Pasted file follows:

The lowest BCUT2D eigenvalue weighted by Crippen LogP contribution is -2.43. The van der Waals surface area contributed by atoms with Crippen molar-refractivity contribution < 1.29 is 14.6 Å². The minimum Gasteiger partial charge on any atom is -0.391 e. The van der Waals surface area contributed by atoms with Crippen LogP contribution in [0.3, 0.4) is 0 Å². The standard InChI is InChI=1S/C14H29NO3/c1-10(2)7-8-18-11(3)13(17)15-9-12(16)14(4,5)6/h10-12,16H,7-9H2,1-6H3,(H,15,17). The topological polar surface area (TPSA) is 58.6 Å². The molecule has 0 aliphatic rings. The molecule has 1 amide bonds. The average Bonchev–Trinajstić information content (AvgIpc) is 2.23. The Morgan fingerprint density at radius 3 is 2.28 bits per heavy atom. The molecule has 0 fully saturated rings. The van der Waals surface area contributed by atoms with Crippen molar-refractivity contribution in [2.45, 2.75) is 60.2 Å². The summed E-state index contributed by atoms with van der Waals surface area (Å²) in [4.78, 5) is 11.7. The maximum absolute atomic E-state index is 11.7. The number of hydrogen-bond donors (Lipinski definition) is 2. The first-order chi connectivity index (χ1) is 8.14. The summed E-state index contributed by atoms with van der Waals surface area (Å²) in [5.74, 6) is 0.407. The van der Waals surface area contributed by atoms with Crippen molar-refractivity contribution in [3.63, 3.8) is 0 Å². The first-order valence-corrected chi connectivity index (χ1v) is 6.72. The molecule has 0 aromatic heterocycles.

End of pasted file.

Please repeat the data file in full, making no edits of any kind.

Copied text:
The lowest BCUT2D eigenvalue weighted by Crippen LogP contribution is -2.43. The van der Waals surface area contributed by atoms with Crippen molar-refractivity contribution < 1.29 is 14.6 Å². The minimum Gasteiger partial charge on any atom is -0.391 e. The van der Waals surface area contributed by atoms with Crippen LogP contribution in [0.3, 0.4) is 0 Å². The standard InChI is InChI=1S/C14H29NO3/c1-10(2)7-8-18-11(3)13(17)15-9-12(16)14(4,5)6/h10-12,16H,7-9H2,1-6H3,(H,15,17). The topological polar surface area (TPSA) is 58.6 Å². The molecule has 0 aliphatic rings. The molecule has 1 amide bonds. The average Bonchev–Trinajstić information content (AvgIpc) is 2.23. The Morgan fingerprint density at radius 3 is 2.28 bits per heavy atom. The molecule has 0 fully saturated rings. The van der Waals surface area contributed by atoms with Crippen molar-refractivity contribution in [2.45, 2.75) is 60.2 Å². The summed E-state index contributed by atoms with van der Waals surface area (Å²) in [4.78, 5) is 11.7. The maximum absolute atomic E-state index is 11.7. The number of hydrogen-bond donors (Lipinski definition) is 2. The first-order chi connectivity index (χ1) is 8.14. The summed E-state index contributed by atoms with van der Waals surface area (Å²) in [5.74, 6) is 0.407. The van der Waals surface area contributed by atoms with Crippen molar-refractivity contribution in [3.63, 3.8) is 0 Å². The first-order valence-corrected chi connectivity index (χ1v) is 6.72. The molecule has 0 aromatic heterocycles.